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Resilience: Optimism

Harry Mills, Ph.D. & Mark Dombeck, Ph.D.

I will box checked on formOptimism is the name given to the personality trait exhibited by people who tend to expect that good things will happen in the future. The opposite of optimism is pessimism, which is the belief that bad things will happen.

A fair amount of scientific evidence now suggests that being optimistic contributes to good health, both mental and physical. Optimism helps to improve health in several ways.

  • By reducing the sense of helplessness that tends to set in when people feel out of control, optimism helps to motivate people to take constructive action (primary control) they otherwise would not bother with.
  • By making it possible to believe that bad situations can improve, optimism motivates people to change those bad situations (e.g., to stick to health regimens and to seek health advice, and also to address life problems early on before they spiral out of control). By nipping problems in the bud before they become larger, optimists end up (on average) having to solve fewer difficult life problems than do pessimists.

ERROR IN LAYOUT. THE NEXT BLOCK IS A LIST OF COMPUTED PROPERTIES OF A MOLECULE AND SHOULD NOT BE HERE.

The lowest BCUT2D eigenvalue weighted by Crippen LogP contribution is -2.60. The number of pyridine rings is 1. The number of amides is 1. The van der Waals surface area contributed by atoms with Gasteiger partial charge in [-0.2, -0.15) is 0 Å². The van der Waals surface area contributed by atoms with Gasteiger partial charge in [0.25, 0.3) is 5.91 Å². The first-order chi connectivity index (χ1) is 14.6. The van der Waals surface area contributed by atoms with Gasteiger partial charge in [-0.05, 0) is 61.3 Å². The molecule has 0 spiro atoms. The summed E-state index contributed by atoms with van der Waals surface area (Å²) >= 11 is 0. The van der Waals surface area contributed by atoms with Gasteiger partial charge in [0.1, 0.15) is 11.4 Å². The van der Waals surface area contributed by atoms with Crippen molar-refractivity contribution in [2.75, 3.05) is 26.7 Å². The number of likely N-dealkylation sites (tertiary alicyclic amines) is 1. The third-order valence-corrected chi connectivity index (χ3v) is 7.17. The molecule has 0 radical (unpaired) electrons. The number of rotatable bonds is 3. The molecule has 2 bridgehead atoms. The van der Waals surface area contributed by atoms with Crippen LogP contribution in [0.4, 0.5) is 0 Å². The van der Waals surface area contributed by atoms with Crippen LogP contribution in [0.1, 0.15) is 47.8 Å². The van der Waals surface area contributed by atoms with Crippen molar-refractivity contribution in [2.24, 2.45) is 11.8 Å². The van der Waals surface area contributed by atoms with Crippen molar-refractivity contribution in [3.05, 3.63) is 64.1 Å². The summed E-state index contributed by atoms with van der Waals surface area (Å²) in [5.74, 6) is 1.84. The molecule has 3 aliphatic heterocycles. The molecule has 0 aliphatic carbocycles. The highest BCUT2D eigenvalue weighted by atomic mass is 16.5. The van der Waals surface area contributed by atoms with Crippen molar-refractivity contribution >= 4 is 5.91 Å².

• Optimism also improves a person's ability to develop friendships and supportive relationships because it motivates people to think that other people will like them. Having friends and social supports helps reduce people's risk for disease, particularly the recurrence of chronic disorders.
  • Finally, optimism affects the body at a physical level by influencing the immune system; Optimists catch fewer contagious disease than pessimists. People who are habitually pessimistic tend to have lower immune activity than people who are optimistic. This is true regardless of physical health or temporary emotional states.